A small confab gathered outside a trailer parked on a road adjacent to Green Lake Park on a cloudy Sunday. A red sign in the window read, “No trespassing, we’re tired of hiding the bodies.”
It was at odds with the overall demeanor of Beau LaBreche, the owner and resident who stood in front of the door, talking about the many things he’d learned watching the news on YouTube.
LaBreche proves that it is possible to find accurate information on YouTube, if you try. He knew, for instance, that the City Council had approved $194 million for affordable housing and the ins and outs of national politics. He has a job, but can’t afford housing. In the words of Jimmy McMillan, the rents are too damn high.
The area around Green Lake was a haven for vehicle residents and campers alike for the better part of a year. It wasn’t perfect — trash had accumulated outside of a number of the rigs and tents, and residents complained of rodents. But for a time, the city left well enough alone, giving the people who lived there some level of security, despite a proliferation of orange stickers indicating that the RVs had overstayed their welcome.
That would change. On a Monday morning, city vehicles and a tow truck came to remove tents and vehicles alike.
LaBreche and others left in advance — the day before, people had been hurrying to do emergency repairs in an attempt to get their homes out before the sweep came.
And they are homes. A summertime decision by the Washington Supreme Court called Steven Long v. the City of Seattle found that not only did vehicle residences fit under the state’s Homestead Act — a law that protects a person’s home from being sold to cover debts — but that fines and fees levied against a person for parking violations must be assessed according to their ability to pay.
Long lived in his truck, which was parked illegally in the International District when it was towed, along with the tools that he used to make a living. Long was left homeless and sleeping on the ground. He could not afford the more than $500 in fines and fees to get his vehicle back.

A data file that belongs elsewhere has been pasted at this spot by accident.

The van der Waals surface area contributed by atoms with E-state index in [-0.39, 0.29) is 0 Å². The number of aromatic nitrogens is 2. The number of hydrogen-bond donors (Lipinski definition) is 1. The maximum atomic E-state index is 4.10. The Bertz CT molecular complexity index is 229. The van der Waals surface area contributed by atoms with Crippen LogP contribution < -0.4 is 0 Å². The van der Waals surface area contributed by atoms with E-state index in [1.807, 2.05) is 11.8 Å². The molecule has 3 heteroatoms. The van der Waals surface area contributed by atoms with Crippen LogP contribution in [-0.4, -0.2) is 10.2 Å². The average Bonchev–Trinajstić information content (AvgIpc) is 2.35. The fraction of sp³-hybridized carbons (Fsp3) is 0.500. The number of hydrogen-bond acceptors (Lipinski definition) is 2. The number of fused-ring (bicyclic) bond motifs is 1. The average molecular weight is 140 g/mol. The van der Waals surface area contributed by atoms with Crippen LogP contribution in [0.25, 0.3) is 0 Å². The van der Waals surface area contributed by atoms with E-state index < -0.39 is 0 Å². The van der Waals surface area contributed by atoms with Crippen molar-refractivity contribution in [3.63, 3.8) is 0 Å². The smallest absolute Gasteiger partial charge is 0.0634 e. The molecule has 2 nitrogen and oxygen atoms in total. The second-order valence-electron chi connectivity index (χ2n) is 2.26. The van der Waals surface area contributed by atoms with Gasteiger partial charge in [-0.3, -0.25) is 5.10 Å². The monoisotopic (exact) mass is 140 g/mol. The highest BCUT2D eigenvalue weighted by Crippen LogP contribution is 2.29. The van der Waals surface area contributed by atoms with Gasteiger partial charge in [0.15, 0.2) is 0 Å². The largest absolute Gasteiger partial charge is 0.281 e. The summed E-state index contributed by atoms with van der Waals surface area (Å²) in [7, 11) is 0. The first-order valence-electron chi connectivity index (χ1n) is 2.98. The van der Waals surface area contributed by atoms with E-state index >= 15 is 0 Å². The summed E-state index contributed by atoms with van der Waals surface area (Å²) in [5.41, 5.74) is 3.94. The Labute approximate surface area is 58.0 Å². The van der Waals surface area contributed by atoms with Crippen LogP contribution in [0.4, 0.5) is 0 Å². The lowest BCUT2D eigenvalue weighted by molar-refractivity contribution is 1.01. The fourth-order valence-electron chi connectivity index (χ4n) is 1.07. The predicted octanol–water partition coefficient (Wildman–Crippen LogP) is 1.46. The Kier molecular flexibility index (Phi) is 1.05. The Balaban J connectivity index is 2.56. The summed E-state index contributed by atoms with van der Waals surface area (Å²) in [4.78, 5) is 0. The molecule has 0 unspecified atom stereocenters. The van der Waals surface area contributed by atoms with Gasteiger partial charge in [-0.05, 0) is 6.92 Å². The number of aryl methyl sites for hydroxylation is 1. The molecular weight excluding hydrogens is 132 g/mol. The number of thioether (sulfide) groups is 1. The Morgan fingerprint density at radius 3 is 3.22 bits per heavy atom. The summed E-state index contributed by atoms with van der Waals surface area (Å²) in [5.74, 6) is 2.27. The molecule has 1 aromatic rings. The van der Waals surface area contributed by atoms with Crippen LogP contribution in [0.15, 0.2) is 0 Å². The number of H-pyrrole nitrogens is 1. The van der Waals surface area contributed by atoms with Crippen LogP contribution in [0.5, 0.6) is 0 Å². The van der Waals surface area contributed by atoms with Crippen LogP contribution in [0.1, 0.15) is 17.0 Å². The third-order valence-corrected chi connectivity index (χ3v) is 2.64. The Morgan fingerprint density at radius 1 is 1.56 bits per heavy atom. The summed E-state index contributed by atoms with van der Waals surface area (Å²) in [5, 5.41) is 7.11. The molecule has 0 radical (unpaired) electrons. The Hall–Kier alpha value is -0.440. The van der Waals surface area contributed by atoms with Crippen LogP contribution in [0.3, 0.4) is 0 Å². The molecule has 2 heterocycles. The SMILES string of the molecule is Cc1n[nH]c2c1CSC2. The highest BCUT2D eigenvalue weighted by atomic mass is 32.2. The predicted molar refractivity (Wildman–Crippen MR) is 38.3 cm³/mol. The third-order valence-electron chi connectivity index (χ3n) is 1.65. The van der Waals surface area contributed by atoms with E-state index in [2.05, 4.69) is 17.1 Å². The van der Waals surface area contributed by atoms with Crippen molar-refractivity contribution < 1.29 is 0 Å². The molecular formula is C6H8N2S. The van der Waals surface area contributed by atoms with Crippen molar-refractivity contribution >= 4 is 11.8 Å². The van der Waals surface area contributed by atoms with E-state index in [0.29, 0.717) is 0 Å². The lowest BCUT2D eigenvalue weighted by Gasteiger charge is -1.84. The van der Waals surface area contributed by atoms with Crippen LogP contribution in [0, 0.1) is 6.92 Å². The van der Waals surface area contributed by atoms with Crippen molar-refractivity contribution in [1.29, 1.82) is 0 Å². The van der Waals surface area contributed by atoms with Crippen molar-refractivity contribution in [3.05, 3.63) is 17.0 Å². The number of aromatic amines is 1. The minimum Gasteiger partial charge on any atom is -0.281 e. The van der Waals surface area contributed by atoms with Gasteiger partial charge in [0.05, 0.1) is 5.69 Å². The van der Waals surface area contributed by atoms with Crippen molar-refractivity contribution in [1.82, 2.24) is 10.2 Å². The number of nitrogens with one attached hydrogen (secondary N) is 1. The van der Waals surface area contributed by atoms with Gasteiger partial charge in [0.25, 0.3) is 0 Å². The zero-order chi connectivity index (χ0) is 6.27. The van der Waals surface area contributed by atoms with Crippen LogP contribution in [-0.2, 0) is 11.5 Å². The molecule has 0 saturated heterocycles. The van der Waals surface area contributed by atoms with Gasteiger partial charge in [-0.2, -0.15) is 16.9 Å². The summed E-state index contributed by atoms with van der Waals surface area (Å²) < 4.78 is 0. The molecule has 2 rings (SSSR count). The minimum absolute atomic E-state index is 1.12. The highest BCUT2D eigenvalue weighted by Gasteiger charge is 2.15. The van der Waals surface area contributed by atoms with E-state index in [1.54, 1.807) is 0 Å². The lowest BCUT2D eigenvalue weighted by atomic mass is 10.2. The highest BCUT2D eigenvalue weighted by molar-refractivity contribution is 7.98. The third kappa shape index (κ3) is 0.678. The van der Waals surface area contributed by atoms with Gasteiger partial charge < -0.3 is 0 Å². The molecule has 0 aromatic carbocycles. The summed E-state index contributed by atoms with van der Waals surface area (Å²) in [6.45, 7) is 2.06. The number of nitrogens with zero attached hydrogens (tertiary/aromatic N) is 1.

What set Long apart was not his circumstance — nearly half of the unsheltered population in Seattle live in their vehicles. It was the fact that he managed to get an attorney in time to dispute the towing fees.
“Mr. Long is so unusual in the sense that he found his way to lawyers before the 15 days was up,” said Jim Lobsenz, an attorney with Carney Badley Spellman who worked as co-counsel with Columbia Legal Services on the Long case, in August.
The attorneys had been looking for a way to challenge the 72-hour parking rule, which allows vehicles to be impounded if they are parked in the same place for more than three days. This wasn’t that case, ultimately, but it did make waves in Washington, changing the way that cities needed to deal with towing vehicle residences. Advocates say that hasn’t necessarily been followed, especially outside of Seattle — outreach teams receive calls saying that vehicles are being towed “at the drop of a feather” in other towns.
Lobsenz has since cited the Long case in a new filing, Penny Pannek v. the City of Seattle, a case in which a vehicle resident was towed, allegedly without warning, and her vehicle sold at auction with all of her possessions contained within. She and her two dogs were left homeless as a result.
That case is still ongoing.
LaBreche had heard of the Long case, although it didn’t prevent the sweep that Monday morning. The previous Sunday, in front of his rig, he, Johan Tessensohn and Real Change vendor Neal Lampi talked through potential solutions to the homelessness crisis and the vehicle residency situation in particular.
Tessensohn is a believer in tiny house villages. He thinks that the city could have set up a village nearby the Green Lake encampment. LaBreche isn’t a fan of tiny house villages, instead thinking that money could be better spent. Lampi wants a space that vehicle residents can call their own with the necessary hookups, electrification and resources for RVs.
It’s a good idea, said Bill Kirlin-Hackett, one of the founders of the Scofflaw Mitigation Team, now known as the Vehicle Residency Outreach program. The Scofflaw Mitigation Team was created to help vehicle residents who had acquired several tickets to avoid getting booted. For a long time, they were an ad hoc group, one of the few that worked directly with vehicle residents. They’ve only recently received funding from the city, funds that were cut from the mayor’s proposed 2022 budget but restored by the City Council.